259. J. van der Hoeven, former professor of modern philosophy at the Free University in Amsterdam, discusses Dooyeweerd's transcendental critique of modern humanistic philosophy in his article "Dooyeweerd en de geschiedenis van de moderne wijsbegeerte".(448) He does not criticize Dooyeweerd's transcendental approach but rather appreciates it. At the end of his article, however, he makes some critical comments.
260. To begin with, he characterizes Dooyeweerd's transcendental method both as systematic and as a critique in the continuous struggle "in the religious root of history" between the civitas Dei and the civitas terrena. Thus Van der Hoeven acknowledges that this approach has two aspects, namely, "contact and conflict".(449) In this sense, he compares Dooyeweerd's philosophy with that of A. Plantinga, A.O. Lovejoy, and C. Taylor, finding a certain similarity in their analysis of modern philosophy.(450)
261. As an evaluation, Van der Hoeven first points out some positive aspects: for example, the real width and depth in Dooyeweerd's encounter with major philosophers throughout the history of Western thought. He is convinced that no Christian scholar who wants to take the Western philosophical tradition into consideration can ignore Dooyeweerd's work. Van der Hoeven also acknowledges both Dooyeweerd's originality in dealing with the studies of other thinkers and his openness for the accomplishments of non-Christian scholars.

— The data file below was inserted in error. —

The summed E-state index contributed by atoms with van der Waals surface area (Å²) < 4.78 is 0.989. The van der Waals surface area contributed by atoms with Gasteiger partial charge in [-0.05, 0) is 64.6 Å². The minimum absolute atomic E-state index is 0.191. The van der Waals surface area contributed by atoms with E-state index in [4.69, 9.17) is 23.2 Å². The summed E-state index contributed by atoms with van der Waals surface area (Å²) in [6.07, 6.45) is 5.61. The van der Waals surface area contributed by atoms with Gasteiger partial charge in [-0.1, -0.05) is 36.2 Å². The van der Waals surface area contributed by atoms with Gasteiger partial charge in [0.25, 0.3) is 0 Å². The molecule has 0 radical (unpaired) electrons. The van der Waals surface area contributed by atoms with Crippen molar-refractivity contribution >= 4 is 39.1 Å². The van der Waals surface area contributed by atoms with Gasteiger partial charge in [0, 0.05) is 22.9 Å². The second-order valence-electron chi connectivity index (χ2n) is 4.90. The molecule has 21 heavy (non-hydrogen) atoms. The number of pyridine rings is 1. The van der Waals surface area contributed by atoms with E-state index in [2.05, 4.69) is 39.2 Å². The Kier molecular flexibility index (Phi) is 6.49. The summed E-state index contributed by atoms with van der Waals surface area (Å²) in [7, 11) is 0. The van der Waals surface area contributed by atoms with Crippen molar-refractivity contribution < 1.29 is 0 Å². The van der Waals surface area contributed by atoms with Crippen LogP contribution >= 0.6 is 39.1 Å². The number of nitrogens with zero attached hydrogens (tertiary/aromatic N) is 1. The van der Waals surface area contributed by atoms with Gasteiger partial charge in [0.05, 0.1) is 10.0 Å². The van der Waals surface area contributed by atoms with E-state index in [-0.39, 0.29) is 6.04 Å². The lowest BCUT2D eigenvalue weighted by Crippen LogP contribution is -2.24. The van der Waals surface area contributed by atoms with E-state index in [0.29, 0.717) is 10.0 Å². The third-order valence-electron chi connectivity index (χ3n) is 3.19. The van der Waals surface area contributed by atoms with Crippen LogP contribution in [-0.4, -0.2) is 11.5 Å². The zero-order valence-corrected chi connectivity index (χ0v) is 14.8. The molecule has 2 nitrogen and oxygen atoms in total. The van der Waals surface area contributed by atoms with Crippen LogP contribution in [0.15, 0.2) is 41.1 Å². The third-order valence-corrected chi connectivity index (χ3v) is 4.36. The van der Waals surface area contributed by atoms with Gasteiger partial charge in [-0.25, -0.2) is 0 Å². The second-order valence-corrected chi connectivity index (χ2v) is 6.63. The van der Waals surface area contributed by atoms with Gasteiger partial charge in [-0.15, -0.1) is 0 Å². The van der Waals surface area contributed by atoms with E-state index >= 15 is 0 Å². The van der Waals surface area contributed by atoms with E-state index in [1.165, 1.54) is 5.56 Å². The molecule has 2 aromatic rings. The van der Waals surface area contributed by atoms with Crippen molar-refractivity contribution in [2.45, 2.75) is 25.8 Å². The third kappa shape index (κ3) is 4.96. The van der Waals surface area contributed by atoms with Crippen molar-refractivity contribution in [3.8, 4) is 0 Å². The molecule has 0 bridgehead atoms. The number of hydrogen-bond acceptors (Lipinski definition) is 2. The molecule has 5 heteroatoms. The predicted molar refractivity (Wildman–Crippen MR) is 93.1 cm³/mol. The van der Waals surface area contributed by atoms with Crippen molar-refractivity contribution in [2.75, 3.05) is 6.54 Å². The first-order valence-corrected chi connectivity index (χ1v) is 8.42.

262. Some limits of Dooyeweerd's dialogue with modern philosophy are also mentioned as regrettable. Because of his concentration on the polar tensions within some of its most representative systems, Dooyeweerd could not pay enough attention to, for instance, the "Cartesian circle of Jansenists at Port-Royal", and the effort for synthesis taken by the Occasionalists.(451) Secondly, Dooyeweerd could not discuss the synthesis of the ground motive of the humanistic basic idea with that of Greek or scholastic-Christian thought because this would give rise to new complications and tensions and thus require further special investigation.(452)